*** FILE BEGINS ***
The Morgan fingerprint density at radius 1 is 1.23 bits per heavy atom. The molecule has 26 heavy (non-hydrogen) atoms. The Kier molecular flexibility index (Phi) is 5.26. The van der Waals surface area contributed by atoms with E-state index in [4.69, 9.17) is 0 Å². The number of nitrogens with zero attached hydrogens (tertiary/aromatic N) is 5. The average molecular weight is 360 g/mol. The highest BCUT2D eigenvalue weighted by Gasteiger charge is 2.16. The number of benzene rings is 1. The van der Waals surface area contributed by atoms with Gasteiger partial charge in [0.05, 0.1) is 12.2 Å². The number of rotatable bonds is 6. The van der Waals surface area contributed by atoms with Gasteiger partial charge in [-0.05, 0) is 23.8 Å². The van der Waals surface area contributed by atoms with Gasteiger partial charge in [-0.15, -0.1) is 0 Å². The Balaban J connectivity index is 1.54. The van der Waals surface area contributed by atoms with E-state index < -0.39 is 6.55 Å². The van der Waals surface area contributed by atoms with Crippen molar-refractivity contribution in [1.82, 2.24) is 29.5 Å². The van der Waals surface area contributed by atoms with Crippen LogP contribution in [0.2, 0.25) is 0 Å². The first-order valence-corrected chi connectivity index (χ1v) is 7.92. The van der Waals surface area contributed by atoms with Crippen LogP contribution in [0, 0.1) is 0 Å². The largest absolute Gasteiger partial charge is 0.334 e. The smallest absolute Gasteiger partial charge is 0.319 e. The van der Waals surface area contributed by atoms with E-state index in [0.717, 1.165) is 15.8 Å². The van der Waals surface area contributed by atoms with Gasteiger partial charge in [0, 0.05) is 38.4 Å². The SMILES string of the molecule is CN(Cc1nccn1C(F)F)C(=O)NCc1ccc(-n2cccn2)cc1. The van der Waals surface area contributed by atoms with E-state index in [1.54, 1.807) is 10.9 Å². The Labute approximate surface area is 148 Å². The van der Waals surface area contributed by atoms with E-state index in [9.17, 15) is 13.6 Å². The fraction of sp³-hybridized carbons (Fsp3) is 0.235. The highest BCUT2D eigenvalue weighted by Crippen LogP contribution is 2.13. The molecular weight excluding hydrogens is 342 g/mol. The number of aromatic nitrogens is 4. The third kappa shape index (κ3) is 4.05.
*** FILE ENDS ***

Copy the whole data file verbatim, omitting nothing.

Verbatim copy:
The Morgan fingerprint density at radius 1 is 1.23 bits per heavy atom. The molecule has 26 heavy (non-hydrogen) atoms. The Kier molecular flexibility index (Phi) is 5.26. The van der Waals surface area contributed by atoms with E-state index in [4.69, 9.17) is 0 Å². The number of nitrogens with zero attached hydrogens (tertiary/aromatic N) is 5. The average molecular weight is 360 g/mol. The highest BCUT2D eigenvalue weighted by Gasteiger charge is 2.16. The number of benzene rings is 1. The van der Waals surface area contributed by atoms with Gasteiger partial charge in [0.05, 0.1) is 12.2 Å². The number of rotatable bonds is 6. The van der Waals surface area contributed by atoms with Gasteiger partial charge in [-0.05, 0) is 23.8 Å². The van der Waals surface area contributed by atoms with Gasteiger partial charge in [-0.15, -0.1) is 0 Å². The Balaban J connectivity index is 1.54. The van der Waals surface area contributed by atoms with E-state index < -0.39 is 6.55 Å². The van der Waals surface area contributed by atoms with Crippen molar-refractivity contribution in [1.82, 2.24) is 29.5 Å². The van der Waals surface area contributed by atoms with Crippen LogP contribution in [0.2, 0.25) is 0 Å². The first-order valence-corrected chi connectivity index (χ1v) is 7.92. The van der Waals surface area contributed by atoms with Crippen LogP contribution in [0, 0.1) is 0 Å². The largest absolute Gasteiger partial charge is 0.334 e. The smallest absolute Gasteiger partial charge is 0.319 e. The van der Waals surface area contributed by atoms with E-state index in [0.717, 1.165) is 15.8 Å². The van der Waals surface area contributed by atoms with Gasteiger partial charge in [0, 0.05) is 38.4 Å². The SMILES string of the molecule is CN(Cc1nccn1C(F)F)C(=O)NCc1ccc(-n2cccn2)cc1. The van der Waals surface area contributed by atoms with E-state index in [1.54, 1.807) is 10.9 Å². The Labute approximate surface area is 148 Å². The van der Waals surface area contributed by atoms with E-state index in [9.17, 15) is 13.6 Å². The fraction of sp³-hybridized carbons (Fsp3) is 0.235. The highest BCUT2D eigenvalue weighted by Crippen LogP contribution is 2.13. The molecular weight excluding hydrogens is 342 g/mol. The number of aromatic nitrogens is 4. The third kappa shape index (κ3) is 4.05.